Adventures in Google Cast development: Day 1
Google's developer preview SDK for Google Cast -- the streaming technology that's powering the Chromecast hardware -- is up and running. It looks like adding Google Cast support will be ridiculously easy with little coding overhead for anyone who wants to jump on the bandwagon.
Although the Chromecast stick we ordered here at TUAW will take a couple of weeks (at least) to arrive, the iOS SDK is already live and an iOS-specific project can be found over at Github.
It consists of an app that more or less runs (you may want to comment out the bits about the playProgressSlider) and transmits arbitrary media to a Chromecast receiver.
Unfortunately, as far as I can tell, you can't immediately use the receiver HTML on your local network to test transmission. Google writes in its Xcode README:
Getting Whitelisted: App IDs and receiver location. You will have to be whitelisted as a developer before you can specify your own App ID and receiver URL, or test the included receiver. For whitelisting instructions, see https://developers.google.com/cast/whitelisting.
You send along details about your testing device for whitelisting for your app.
In all, it's a bit disappointing that you can't just simulate a receiver for immediate development and testing -- assuming I'm reading all the pages correctly -- without whitelisting a receiver URL and an app. Once you have a receiver URL set up and whitelisted for an app, you can use the receiver.html code included with the sample. I'd been hoping you could just use the built-in OS X Apache server without all the fuss and bother.
The sample is remarkably simple even if it is a bit hard to read. You start listening for a device. If one is found, you establish a media protocol message stream; that is, you begin talking to the device. You point the media content to a URL and set yourself to listen for updates. At any point, you can push request like pause and play to the device or listen for status updates from the device using a delegate protocol.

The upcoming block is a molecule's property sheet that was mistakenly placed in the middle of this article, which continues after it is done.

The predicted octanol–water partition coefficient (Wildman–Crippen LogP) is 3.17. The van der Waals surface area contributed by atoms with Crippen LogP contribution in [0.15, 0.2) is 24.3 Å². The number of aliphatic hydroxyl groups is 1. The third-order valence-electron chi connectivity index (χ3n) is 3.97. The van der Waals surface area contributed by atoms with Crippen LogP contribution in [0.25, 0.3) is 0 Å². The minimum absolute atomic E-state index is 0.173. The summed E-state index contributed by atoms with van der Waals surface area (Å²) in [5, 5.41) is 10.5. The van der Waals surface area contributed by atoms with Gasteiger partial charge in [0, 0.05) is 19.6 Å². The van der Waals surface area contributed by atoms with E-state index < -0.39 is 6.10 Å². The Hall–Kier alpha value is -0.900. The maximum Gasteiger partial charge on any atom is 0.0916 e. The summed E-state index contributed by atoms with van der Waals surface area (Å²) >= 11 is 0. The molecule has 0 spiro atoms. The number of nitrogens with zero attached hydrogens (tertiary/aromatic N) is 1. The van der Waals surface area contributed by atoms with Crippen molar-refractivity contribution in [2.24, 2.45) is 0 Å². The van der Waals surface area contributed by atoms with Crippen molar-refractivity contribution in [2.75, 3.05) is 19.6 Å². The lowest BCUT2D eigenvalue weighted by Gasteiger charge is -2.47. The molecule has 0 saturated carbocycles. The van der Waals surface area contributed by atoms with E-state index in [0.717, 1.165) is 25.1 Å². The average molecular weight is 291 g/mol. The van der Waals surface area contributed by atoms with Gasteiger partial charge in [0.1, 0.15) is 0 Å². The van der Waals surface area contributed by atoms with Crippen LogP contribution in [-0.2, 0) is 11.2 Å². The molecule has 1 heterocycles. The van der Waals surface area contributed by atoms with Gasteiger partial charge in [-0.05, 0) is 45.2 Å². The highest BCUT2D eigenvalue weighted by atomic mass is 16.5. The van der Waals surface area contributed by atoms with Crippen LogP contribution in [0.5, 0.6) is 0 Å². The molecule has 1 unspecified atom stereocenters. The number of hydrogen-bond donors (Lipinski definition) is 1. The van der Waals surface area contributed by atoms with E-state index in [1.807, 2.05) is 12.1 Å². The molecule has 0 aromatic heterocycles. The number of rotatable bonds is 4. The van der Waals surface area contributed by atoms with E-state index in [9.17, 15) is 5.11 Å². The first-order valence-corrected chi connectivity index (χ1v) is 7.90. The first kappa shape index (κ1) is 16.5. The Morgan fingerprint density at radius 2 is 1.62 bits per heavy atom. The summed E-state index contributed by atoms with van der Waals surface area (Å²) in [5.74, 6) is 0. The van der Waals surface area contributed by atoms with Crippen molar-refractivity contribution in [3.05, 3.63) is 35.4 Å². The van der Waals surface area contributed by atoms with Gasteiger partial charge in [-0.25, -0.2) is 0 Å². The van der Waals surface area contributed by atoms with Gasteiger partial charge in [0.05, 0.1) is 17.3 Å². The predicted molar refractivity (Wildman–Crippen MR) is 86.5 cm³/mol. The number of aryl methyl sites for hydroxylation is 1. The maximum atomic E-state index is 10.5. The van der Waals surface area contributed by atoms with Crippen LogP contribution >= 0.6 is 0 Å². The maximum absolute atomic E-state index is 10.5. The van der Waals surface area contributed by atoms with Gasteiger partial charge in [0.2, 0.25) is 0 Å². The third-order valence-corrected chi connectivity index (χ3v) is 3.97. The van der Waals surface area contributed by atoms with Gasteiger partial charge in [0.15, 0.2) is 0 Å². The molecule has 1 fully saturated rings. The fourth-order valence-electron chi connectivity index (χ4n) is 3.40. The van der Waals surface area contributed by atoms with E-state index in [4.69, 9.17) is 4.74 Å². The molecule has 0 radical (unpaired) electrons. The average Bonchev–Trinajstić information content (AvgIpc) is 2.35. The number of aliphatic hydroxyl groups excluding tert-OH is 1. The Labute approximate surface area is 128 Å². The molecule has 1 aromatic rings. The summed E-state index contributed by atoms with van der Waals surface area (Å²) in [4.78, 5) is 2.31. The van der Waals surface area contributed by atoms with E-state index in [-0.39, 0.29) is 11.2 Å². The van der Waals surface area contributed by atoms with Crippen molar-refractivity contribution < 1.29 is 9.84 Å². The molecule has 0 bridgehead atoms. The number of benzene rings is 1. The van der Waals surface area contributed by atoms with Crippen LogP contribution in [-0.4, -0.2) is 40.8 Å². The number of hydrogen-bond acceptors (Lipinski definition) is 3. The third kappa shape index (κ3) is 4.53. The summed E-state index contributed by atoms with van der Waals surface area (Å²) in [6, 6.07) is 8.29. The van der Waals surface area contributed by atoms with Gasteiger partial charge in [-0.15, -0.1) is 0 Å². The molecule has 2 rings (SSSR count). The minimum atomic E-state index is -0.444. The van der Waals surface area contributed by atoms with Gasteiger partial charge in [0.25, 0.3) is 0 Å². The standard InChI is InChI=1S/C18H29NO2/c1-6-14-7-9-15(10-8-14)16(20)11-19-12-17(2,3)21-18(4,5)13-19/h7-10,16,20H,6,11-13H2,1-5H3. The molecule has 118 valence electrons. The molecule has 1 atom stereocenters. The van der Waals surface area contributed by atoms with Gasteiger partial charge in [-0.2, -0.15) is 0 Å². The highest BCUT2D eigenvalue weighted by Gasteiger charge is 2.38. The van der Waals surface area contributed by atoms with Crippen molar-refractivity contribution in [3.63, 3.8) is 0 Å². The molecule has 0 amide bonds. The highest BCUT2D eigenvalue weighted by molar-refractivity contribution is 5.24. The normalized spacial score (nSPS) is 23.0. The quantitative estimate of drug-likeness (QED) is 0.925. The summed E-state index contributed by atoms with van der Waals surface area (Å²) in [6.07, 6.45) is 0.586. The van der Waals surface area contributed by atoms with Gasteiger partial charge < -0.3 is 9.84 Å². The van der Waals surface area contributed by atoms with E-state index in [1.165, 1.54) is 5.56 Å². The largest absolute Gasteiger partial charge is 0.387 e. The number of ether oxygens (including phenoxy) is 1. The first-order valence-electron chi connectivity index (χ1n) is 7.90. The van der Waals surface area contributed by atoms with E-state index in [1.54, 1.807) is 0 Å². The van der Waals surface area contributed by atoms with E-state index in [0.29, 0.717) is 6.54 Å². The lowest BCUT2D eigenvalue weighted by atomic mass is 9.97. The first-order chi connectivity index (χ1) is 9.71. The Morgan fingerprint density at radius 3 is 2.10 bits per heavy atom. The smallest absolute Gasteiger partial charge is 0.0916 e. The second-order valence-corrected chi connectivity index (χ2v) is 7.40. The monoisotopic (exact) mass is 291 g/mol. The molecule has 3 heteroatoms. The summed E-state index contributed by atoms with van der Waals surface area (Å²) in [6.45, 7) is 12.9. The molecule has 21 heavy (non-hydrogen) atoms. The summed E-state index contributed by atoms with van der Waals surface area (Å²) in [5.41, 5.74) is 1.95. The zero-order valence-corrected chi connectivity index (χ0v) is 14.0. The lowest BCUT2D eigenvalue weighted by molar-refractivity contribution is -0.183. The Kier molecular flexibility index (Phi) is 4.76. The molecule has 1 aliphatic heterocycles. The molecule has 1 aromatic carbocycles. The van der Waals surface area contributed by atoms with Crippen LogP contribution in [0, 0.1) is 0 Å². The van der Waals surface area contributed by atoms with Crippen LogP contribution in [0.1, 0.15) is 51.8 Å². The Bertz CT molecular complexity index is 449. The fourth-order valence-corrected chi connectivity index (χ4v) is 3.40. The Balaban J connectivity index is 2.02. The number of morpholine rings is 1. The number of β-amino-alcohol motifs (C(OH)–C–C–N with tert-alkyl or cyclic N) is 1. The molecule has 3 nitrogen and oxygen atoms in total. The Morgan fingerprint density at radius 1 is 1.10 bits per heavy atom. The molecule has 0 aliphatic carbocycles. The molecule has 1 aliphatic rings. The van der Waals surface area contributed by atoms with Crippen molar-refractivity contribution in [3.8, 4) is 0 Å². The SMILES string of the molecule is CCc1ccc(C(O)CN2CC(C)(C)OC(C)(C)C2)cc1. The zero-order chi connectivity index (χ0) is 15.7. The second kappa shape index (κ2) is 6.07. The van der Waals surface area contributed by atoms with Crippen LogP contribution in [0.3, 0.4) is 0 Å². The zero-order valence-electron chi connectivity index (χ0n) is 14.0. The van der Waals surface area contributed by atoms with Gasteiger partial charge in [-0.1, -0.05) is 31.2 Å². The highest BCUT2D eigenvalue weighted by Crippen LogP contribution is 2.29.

You can learn more about Google's developer preview at the Google Cast site.
- Google Cast uses SSDP for device discovery. Details are in the GCKDevice.h header file. You receive notifications as device appear online or disappear.
- You can buy an inexpensive router if your Wi-Fi reception is iffy. This one is cheap and reasonably well reviewed. You should also be able to create a network if you have a Mac along with you.
Subscribe to Newsletter
Software Updatesmore updates
- NFL Mobile updated for 2014 Season with new Fantasy Football features, NFL Now integration
- Yahoo Mail improves email inbox searching with new filtering options
- Ember for Mac gains 'hugely-requested' screen recording feature
- Spotify update adds equalizer, refreshed Artist page and more
- Fantastical 2.1 for iOS adds new snooze, search and notification features
- ExpanDrive 4, more services and faster sync